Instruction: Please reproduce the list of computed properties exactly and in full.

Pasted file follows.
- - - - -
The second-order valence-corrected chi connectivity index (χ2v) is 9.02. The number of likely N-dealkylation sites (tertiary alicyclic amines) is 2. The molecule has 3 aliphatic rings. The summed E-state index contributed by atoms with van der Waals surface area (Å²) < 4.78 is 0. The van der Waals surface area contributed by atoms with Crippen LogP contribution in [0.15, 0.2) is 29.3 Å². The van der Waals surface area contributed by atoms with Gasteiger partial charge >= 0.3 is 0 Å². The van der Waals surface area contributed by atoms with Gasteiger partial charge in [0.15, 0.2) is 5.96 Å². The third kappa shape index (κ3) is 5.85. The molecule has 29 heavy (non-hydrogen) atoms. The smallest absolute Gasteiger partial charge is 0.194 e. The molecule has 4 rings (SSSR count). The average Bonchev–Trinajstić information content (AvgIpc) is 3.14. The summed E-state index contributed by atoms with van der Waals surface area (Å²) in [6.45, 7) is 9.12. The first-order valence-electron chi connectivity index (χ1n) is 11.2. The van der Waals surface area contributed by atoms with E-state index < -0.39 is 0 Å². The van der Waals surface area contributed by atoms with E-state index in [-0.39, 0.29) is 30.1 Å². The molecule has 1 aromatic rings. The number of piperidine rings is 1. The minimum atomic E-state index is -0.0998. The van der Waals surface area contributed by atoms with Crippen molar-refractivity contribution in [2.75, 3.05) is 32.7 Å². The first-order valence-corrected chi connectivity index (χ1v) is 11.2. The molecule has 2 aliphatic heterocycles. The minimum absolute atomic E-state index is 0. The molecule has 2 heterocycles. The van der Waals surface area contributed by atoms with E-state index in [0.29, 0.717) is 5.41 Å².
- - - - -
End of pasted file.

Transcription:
The second-order valence-corrected chi connectivity index (χ2v) is 9.02. The number of likely N-dealkylation sites (tertiary alicyclic amines) is 2. The molecule has 3 aliphatic rings. The summed E-state index contributed by atoms with van der Waals surface area (Å²) < 4.78 is 0. The van der Waals surface area contributed by atoms with Crippen LogP contribution in [0.15, 0.2) is 29.3 Å². The van der Waals surface area contributed by atoms with Gasteiger partial charge >= 0.3 is 0 Å². The van der Waals surface area contributed by atoms with Gasteiger partial charge in [0.15, 0.2) is 5.96 Å². The third kappa shape index (κ3) is 5.85. The molecule has 29 heavy (non-hydrogen) atoms. The smallest absolute Gasteiger partial charge is 0.194 e. The molecule has 4 rings (SSSR count). The average Bonchev–Trinajstić information content (AvgIpc) is 3.14. The summed E-state index contributed by atoms with van der Waals surface area (Å²) in [6.45, 7) is 9.12. The first-order valence-electron chi connectivity index (χ1n) is 11.2. The van der Waals surface area contributed by atoms with E-state index < -0.39 is 0 Å². The van der Waals surface area contributed by atoms with E-state index in [-0.39, 0.29) is 30.1 Å². The molecule has 1 aromatic rings. The number of piperidine rings is 1. The minimum atomic E-state index is -0.0998. The van der Waals surface area contributed by atoms with Crippen molar-refractivity contribution in [2.75, 3.05) is 32.7 Å². The first-order valence-corrected chi connectivity index (χ1v) is 11.2. The molecule has 2 aliphatic heterocycles. The minimum absolute atomic E-state index is 0. The molecule has 2 heterocycles. The van der Waals surface area contributed by atoms with E-state index in [0.29, 0.717) is 5.41 Å².